From the Fourth Grade Magistrate’s Court Sitting at
Mitole/Chikwawa: Being Criminal Cause No. 107 of 2001
THE HON. MR JUSTICE F.E. KAPANDA
The State, Absent
Mr S.N. Ngwata, Court Clerk
Date of review: 31st August 2001
Date of order: 31st August 2001
ORDER ON REVIEW
This matter is before me so that I review the sentence that was
imposed on the defendant by the trial magistrate.
The matter was referred to this court by the Chief Magistrate in terms of Section 361 of the Criminal Procedure and Evidence Code.
The court has proceeded to review the case in the absence of both the State and the defendant because no adverse order will be made
against the convict. Further, this court was not obliged to hear any of the parties during this review unless the court was minded
to make an adverse order against the convict herein. This approach is in keeping with the stipulation in Section 362(2), as read
with Section 363, of the Criminal Procedure and Evidence Code. Enough with the introductory remarks.
Facts of the case
The convict in this matter was charged with the offence of conduct likely to cause a breach of peace. This offence is provided for
in Section 181 of the Malawi Penal Code. As a matter of fact, the State indicted the defendant under this section. The particulars
of offence charged that the convict, on or about the 10th day of August 2001 at Chikwawa Police Station, conducted himself in a manner
that was likely to cause a breach of peace to the Police Staff and others at the station.
The defendant pleaded guilty to the charge that was preferred against him. The facts of the case were read out to him. He accepted
that the same were correct and the court convicted him accordingly. The court proceeded further to sentence him to an effective custodial
term of imprisonment of five(5) months.
Consideration of the issue: Punishment
The punishment that was imposed on the convict was not only excessive but also erroneous and unlawful. This comes out clearly and
unequivocally when one reads the provision that creates this offence. The pertinent stipulation in Section 181 of the said Penal
Code. The terms of the said Section 181, under which the defendant was indicted, are as follows:-
“Every person who in any public place conducts himself in manner likely to cause a breach of conduct shall be liable to a fine of K50.00
and to imprisonment for three months.”
As mentioned earlier, the trial magistrate made an order that the defendant should lose his liberty for a period of five months. This
order is illegal and has no basis in law. I say this because of the following: firstly, let me observe that the maximum custodial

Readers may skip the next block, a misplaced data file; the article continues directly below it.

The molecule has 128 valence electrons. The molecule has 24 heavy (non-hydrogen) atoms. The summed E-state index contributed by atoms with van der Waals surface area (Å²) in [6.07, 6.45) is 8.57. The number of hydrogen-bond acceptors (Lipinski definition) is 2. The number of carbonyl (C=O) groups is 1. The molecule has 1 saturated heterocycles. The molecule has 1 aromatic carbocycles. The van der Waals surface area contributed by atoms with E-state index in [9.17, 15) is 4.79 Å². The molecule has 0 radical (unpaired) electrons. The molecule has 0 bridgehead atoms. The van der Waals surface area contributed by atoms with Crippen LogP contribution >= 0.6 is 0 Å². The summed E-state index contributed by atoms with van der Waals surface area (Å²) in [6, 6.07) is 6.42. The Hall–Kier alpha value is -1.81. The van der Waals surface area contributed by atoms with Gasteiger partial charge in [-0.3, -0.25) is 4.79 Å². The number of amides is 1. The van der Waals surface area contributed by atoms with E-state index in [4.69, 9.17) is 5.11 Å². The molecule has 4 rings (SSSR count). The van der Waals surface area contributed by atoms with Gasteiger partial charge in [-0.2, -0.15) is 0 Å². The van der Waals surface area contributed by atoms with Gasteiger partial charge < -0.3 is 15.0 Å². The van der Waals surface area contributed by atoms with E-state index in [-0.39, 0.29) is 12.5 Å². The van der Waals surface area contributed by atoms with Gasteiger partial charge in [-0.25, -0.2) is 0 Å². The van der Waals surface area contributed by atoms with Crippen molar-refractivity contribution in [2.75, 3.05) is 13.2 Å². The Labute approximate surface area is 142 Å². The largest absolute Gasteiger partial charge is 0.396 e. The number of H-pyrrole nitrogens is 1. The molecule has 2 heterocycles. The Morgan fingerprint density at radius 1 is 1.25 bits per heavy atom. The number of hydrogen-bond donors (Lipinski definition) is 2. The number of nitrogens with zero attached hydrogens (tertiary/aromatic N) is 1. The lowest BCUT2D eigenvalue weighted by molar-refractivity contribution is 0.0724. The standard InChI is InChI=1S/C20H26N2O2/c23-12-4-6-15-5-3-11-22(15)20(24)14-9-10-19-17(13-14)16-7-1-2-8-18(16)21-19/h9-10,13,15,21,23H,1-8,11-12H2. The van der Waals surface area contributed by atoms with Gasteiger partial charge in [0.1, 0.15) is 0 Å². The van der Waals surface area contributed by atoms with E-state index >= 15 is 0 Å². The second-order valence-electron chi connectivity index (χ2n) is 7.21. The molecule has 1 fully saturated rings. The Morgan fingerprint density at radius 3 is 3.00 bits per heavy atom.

penalty provided in the above quoted section was clearly disregarded. A person convicted of an offence under Section 181 of the Penal
Code can only lose his liberty for a maximum period of three months and not five months. In point of fact, the convict ought to lose
his liberty in exceptional circumstances due regard being had to the fact that the court might as well impose a penalty of payment
of a fine. Secondly, it is important to note that it is trite law that where a penal provision states that a punishment of an offence
“shall be the payment of a fine and imprisonment” for some specific period the court should not rush to impose the penalty
of imprisonment. The court should consider the option of payment of fine first. If such option would not be adequate to punish the
offender then the court would be allowed to consider the meting out of a custodial imprisonment. This is the case because it is settled
law that if the words “fine and imprisonment” appear in such penal provisions the court should read the words disjunctively.
Thus, the court should read the stipulation as saying “fine or imprisonment.” The magistrate did not bear this in mind
at the time he was considering the penalty to be imposed on the defendant. The record of the proceedings from the court below does
not indicate that there was no other way of dealing with the convict herein apart from imprisoning him. It is not even the case on
record that the payment of a fine would not have sufficiently punished the defendant. This was wrong on the part of the court in
Thirdly, the sentence of five months imposed on the defendant, which was unlawful, should have entitled him to qualify for an order
of community service. This option should have been ignored if the defendant had refused to perform community service.
Lastly, there is nothing on record to show that the magistrate considered the provisions of Section 339 as read with Section 340 of
the Criminal Procedure and Evidence Code. If the court had resort to these provisions it could have realised that it was wrong to
send the convict to prison. Indeed, in view of the fact that the defendant is a first offender who had pleaded guilty to the charge
preferred against him, and considering that the maximum penalty for this offence is a term of imprisonment of less than a year, the
court ought to have seriously considered other forms of punishment other than the custodial imprisonment that was meted out on the
This court has already formed the view that the sentence herein is erroneous and unlawful. It must, therefore, be remedied. The court
will invoke the provisions of Section 362(1), as read with Section 353(2)(a)(iii), of the Criminal Procedure and Evidence Code. In
the premises, I alter the sentence that was imposed by the court below and
substitute it with a sentence that would result in the immediate release of the prisoner. It is so ordered.
Made in Chambers this 31st day of August 2001, at the Principal Registry, Blantyre.